During LeBron’s first stint in Cleveland, media and fans couldn’t wait to coronate a “Robin” for LeBron’s “Batman.” Larry Hughes auditioned for the part and Mo Williams held it briefly, making the All-Star squad with James in 2009. But there’s no doubt who brought the role of Boy Wonder to life at this point.
LeBron and Kyrie do their damage in different ways.
You could almost say that LeBron is a hot-blooded killer and Kyrie is a cold-blooded killer. Number 23 wears his emotions on his sleeve; there might not be a more animated and expressive player in the league. Kyrie rarely shows emotion, a sleepy-eyed assassin a la his Cavalier ascendant, Mark Price.
LeBron and Kyrie can both flourish in the clutch – as they exhibited throughout the postseason, in the Finals and in the final moments of the Finals. And Tyronn Lue taking Kyrie off the ball and having James run the point proved to be exactly the right move.
After a 10-point outing in Game 2, Irving hit the afterburners – averaging 35.0 points over his next three outings, including a 41-point outburst (along with James) in Game 5 and, of course, the atomic dagger he buried in Golden State’s season with 53 seconds to play on Sunday.
In the 2016 Finals, the three-time All-Star averaged 27.1 points on 47 percent shooting, including 41 percent from long-range and 94 percent from the stripe, topping the 30-point plateau thrice – numbers that’ll get him riding shotgun in the Batmobile for the foreseeable future.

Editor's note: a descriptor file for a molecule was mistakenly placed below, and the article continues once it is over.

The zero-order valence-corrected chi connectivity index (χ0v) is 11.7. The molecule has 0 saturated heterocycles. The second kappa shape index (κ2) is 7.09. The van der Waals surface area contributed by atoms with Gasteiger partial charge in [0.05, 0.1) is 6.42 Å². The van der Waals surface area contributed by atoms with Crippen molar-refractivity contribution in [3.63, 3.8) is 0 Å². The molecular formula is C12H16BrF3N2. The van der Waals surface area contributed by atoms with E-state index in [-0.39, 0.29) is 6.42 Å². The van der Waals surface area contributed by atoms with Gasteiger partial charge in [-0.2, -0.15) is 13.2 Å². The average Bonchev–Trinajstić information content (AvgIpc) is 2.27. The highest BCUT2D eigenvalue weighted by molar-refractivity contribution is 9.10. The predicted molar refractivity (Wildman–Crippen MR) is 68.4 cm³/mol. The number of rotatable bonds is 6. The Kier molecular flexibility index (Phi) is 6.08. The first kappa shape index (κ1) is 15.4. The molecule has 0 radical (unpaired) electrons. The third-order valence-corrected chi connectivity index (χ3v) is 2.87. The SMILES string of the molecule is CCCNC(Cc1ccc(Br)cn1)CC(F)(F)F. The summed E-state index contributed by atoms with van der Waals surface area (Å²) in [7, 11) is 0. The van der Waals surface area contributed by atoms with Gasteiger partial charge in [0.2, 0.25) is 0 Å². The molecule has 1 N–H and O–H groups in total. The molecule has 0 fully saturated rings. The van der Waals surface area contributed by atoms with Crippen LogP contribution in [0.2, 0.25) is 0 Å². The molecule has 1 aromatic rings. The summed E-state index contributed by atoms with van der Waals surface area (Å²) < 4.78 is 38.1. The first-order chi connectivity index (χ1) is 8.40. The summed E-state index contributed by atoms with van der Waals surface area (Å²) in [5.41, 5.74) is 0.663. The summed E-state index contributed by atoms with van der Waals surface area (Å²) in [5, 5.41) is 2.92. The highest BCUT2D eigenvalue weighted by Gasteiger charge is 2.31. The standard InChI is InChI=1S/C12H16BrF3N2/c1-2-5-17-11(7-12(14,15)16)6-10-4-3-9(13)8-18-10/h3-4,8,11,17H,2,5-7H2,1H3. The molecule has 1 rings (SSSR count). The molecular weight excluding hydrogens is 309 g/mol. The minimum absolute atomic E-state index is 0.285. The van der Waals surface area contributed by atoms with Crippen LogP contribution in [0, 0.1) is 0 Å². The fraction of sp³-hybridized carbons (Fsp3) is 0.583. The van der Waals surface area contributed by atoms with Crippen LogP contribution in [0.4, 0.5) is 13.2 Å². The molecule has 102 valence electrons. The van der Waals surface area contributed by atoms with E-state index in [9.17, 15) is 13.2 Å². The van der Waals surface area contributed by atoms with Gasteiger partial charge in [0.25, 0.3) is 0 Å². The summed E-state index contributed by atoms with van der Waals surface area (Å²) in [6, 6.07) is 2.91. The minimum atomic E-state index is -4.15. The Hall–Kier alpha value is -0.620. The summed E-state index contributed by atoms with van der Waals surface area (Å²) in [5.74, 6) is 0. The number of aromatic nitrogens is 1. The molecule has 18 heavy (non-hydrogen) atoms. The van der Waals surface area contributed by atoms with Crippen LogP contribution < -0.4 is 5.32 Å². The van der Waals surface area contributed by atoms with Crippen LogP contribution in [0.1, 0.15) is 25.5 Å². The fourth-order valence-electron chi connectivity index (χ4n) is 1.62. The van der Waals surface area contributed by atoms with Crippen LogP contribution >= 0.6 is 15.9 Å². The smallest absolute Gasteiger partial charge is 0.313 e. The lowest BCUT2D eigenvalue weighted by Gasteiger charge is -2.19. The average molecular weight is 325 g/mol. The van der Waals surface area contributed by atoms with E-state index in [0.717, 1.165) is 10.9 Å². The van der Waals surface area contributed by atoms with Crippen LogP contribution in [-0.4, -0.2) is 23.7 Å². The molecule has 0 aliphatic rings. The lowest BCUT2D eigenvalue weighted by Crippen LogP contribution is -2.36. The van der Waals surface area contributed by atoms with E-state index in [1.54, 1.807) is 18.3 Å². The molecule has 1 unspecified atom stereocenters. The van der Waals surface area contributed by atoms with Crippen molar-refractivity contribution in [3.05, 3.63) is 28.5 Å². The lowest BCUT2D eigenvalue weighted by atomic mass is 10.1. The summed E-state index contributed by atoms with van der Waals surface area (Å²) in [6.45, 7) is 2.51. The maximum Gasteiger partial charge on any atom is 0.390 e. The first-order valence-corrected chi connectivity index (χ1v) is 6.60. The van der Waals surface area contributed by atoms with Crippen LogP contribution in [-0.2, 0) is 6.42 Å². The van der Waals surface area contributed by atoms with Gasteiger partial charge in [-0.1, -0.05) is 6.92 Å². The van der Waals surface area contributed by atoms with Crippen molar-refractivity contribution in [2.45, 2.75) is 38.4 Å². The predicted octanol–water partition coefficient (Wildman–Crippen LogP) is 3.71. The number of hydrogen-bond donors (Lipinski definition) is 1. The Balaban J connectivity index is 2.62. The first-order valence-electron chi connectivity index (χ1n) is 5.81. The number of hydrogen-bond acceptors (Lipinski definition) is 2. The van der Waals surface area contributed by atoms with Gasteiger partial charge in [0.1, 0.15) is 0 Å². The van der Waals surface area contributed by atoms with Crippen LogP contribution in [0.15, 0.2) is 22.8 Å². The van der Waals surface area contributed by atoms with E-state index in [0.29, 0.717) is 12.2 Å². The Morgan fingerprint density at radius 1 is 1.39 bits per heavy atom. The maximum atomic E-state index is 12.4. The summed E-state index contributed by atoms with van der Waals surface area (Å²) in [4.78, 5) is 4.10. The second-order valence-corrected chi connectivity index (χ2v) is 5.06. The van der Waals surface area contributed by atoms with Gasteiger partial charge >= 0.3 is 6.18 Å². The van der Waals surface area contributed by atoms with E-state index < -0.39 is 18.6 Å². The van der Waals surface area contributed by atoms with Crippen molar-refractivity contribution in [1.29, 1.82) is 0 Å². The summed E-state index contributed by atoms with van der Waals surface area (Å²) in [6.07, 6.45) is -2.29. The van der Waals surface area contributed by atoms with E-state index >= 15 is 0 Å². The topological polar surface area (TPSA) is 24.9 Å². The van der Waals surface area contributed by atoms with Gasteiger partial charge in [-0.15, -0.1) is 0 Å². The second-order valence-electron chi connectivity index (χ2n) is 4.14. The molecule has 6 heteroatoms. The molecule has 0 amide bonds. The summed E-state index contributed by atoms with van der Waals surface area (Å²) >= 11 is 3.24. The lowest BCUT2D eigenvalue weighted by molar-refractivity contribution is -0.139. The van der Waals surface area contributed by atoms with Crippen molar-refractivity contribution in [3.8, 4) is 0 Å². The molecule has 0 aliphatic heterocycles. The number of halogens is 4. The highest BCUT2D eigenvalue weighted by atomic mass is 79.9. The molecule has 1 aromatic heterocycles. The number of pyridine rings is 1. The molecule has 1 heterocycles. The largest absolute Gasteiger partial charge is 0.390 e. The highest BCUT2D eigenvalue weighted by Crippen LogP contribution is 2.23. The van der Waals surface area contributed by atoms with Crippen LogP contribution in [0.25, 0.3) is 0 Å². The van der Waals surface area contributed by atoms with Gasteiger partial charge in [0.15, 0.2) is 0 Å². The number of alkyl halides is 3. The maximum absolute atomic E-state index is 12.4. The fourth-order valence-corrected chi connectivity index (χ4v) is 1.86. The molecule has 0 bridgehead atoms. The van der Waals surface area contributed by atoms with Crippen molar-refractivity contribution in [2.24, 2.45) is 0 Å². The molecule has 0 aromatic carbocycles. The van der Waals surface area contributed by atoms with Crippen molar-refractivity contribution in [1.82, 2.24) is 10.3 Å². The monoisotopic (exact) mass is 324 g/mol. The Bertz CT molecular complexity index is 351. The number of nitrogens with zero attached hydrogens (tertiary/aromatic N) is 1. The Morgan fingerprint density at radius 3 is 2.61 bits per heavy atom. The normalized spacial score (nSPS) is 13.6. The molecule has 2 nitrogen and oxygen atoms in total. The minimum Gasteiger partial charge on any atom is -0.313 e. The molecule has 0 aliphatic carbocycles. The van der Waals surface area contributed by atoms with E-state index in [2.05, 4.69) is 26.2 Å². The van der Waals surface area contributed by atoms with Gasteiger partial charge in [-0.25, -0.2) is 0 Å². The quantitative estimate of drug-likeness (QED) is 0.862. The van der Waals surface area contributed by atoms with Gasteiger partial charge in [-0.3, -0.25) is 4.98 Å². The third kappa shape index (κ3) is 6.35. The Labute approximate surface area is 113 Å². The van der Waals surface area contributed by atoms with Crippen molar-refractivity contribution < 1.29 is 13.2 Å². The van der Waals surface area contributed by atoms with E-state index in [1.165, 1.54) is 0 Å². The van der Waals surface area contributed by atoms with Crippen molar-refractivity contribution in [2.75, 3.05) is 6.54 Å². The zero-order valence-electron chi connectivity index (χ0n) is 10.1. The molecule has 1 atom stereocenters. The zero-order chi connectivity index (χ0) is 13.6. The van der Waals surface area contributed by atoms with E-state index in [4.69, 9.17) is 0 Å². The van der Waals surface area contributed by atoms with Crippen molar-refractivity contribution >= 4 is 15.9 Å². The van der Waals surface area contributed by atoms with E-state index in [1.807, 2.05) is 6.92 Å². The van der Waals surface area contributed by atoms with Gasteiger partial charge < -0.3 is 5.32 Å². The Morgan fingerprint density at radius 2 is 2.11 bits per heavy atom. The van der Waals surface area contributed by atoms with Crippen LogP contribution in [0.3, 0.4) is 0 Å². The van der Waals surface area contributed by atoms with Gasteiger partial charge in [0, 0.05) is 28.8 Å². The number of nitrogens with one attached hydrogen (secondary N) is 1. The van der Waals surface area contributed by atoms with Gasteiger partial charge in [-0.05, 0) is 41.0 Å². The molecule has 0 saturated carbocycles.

Early in the seven-game set with Golden State, the Cavaliers initially struggled doing any damage in the paint – while the Warriors had their way, scoring on countless uncontested back-cuts at the rim in the first two games.
But a series of developments changed all that.
After taking just nine shots through the first two games, J.R. Smith started to find his range when the Finals returned to Cleveland. He was just 2-for-7 from long-distance in Oakland, but went 5-for-10 in Game 3 in Cleveland – elevating his confidence the rest of the way.
Another occurred when the Warriors continued to switch with Curry against James. When LeBron’s outside shot started falling beginning in Game 5, the Warriors superstar guard was in a precarious position, needing help everywhere on the offensive end. The matchup kept Curry in foul trouble while taking a toll on him physically.